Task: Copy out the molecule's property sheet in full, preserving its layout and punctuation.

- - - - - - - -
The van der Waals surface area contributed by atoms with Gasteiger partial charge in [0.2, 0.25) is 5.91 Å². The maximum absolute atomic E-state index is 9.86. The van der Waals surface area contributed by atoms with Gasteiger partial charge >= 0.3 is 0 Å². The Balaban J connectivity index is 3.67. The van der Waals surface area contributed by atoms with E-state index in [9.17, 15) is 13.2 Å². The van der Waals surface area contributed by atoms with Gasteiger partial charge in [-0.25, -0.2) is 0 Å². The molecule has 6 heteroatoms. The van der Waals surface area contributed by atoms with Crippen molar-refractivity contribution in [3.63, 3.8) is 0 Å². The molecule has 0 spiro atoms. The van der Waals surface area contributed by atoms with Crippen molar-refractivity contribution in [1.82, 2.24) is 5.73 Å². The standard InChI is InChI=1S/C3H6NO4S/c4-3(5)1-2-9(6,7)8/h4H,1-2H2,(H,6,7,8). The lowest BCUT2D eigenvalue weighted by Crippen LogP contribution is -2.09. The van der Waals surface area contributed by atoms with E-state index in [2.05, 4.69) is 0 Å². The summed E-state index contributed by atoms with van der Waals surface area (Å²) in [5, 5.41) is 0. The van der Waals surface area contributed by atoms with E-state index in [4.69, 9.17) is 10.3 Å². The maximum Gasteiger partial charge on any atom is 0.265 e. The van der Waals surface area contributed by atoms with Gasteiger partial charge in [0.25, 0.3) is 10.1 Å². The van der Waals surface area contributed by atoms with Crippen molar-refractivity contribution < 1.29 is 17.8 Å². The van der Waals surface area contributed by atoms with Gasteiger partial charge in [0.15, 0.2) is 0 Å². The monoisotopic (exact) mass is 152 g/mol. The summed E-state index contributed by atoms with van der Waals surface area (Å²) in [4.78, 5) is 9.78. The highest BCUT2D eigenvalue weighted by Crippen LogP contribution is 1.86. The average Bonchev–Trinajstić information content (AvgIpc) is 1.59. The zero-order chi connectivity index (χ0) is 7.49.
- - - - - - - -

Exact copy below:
The van der Waals surface area contributed by atoms with Gasteiger partial charge in [0.2, 0.25) is 5.91 Å². The maximum absolute atomic E-state index is 9.86. The van der Waals surface area contributed by atoms with Gasteiger partial charge >= 0.3 is 0 Å². The Balaban J connectivity index is 3.67. The van der Waals surface area contributed by atoms with E-state index in [9.17, 15) is 13.2 Å². The van der Waals surface area contributed by atoms with Gasteiger partial charge in [-0.25, -0.2) is 0 Å². The molecule has 6 heteroatoms. The van der Waals surface area contributed by atoms with Crippen molar-refractivity contribution in [3.63, 3.8) is 0 Å². The molecule has 0 spiro atoms. The van der Waals surface area contributed by atoms with Crippen molar-refractivity contribution in [1.82, 2.24) is 5.73 Å². The standard InChI is InChI=1S/C3H6NO4S/c4-3(5)1-2-9(6,7)8/h4H,1-2H2,(H,6,7,8). The lowest BCUT2D eigenvalue weighted by Crippen LogP contribution is -2.09. The van der Waals surface area contributed by atoms with E-state index in [2.05, 4.69) is 0 Å². The summed E-state index contributed by atoms with van der Waals surface area (Å²) in [5, 5.41) is 0. The van der Waals surface area contributed by atoms with E-state index in [4.69, 9.17) is 10.3 Å². The maximum Gasteiger partial charge on any atom is 0.265 e. The van der Waals surface area contributed by atoms with Gasteiger partial charge in [0.25, 0.3) is 10.1 Å². The van der Waals surface area contributed by atoms with Crippen molar-refractivity contribution < 1.29 is 17.8 Å². The van der Waals surface area contributed by atoms with Gasteiger partial charge in [0.15, 0.2) is 0 Å². The monoisotopic (exact) mass is 152 g/mol. The summed E-state index contributed by atoms with van der Waals surface area (Å²) in [4.78, 5) is 9.78. The highest BCUT2D eigenvalue weighted by Crippen LogP contribution is 1.86. The average Bonchev–Trinajstić information content (AvgIpc) is 1.59. The zero-order chi connectivity index (χ0) is 7.49.